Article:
Oh boy, where to begin with X-Men Destiny? When I first heard of the game about a year ago, it just didn't seem like something that grabbed my attention. Sure, it's a cool idea to play as an original character, choose your own powers, and fight alongside the X-Men, but something just didn't sit right. You know that feeling when you're reading previews for games and you just KNOW it's going to be terrible? This is that game. And, the fact that I played it coming right off of amazing games like Uncharted 3 and Arkham City made this experience just that much more painful.
At the start of the game we find ourselves at a rally following the death of Charles Xavier. Here we meet our 3 main characters to choose from. But, choose wisely, my friends! For the choice you make probably doesn't make any difference whatsoever, besides each character's own personal "story line." I chose the little Japanese girl, Aimi Yoshida, voiced by Jamie Chung, since I like faster characters, but, again, I don't think it really would have mattered. The mutant power I chose was Shadow Matter, which is a quick teleporting-type ability that's fast and manipulates matter into shadow-like blades. Hence the name. The other 2 powers that I didn't choose were Energy Projection, which I think is pretty self-explanatory, and Density Control. Density Control sounds interesting when you first read the description...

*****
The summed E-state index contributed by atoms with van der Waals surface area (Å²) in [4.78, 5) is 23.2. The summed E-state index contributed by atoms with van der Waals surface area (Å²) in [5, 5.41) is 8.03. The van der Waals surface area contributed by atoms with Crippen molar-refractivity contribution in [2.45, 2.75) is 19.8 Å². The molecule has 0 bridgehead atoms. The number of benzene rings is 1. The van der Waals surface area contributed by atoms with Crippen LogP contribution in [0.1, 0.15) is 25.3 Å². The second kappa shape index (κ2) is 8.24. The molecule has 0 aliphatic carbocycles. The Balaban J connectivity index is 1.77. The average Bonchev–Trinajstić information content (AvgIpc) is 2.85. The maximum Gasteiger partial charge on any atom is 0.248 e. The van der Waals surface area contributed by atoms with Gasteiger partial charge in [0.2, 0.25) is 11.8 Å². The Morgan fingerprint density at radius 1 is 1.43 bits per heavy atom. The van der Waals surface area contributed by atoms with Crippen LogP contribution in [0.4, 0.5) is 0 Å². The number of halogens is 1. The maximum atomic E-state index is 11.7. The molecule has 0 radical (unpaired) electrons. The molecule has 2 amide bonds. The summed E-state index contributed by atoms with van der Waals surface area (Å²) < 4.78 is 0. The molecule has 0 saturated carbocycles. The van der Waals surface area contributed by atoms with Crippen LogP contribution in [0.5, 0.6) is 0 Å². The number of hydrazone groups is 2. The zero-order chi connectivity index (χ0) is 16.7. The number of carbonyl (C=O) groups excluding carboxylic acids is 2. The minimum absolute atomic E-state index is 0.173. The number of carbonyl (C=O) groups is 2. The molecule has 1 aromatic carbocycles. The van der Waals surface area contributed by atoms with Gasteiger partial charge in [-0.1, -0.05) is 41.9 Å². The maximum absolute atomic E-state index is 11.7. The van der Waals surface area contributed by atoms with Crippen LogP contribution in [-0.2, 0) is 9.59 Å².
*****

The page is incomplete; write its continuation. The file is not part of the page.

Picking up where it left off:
Most contemporary game franchises have taken an “every other year” approach to releases. Call of Duty is the biggest first-person shooter today that demonstrates how successful this habit can be. Every other year we’re treated to a Modern Warfare title, interspersed by Treyarch’s even-numbered year offerings. So, when Battlefield 3 comes along five years after its sci-fi predecessor Battlefield 2142, there’s a natural expectation that something special is in store for gamers. The Bad Company spinoffs have ensured that the franchise hasn’t been entirely devoid of new blood in the meantime, but they’ve explored different play styles as opposed to the main series and aren’t comparable. Surely, the logic goes, Battlefield 3 has great things in store for its loyal fanbase.
I was still enthusiastic even after Electronic Arts became more involved than they have been in the past. EA has a notorious reputation amongst gamers that’s mostly deserved as a result of interfering with game development out of short-sighted marketing plots. The major claim to fame for the Battlefield franchise has always been its deep multiplayer and primary focus on its PC-based users. EA has decided to cash in on that fact.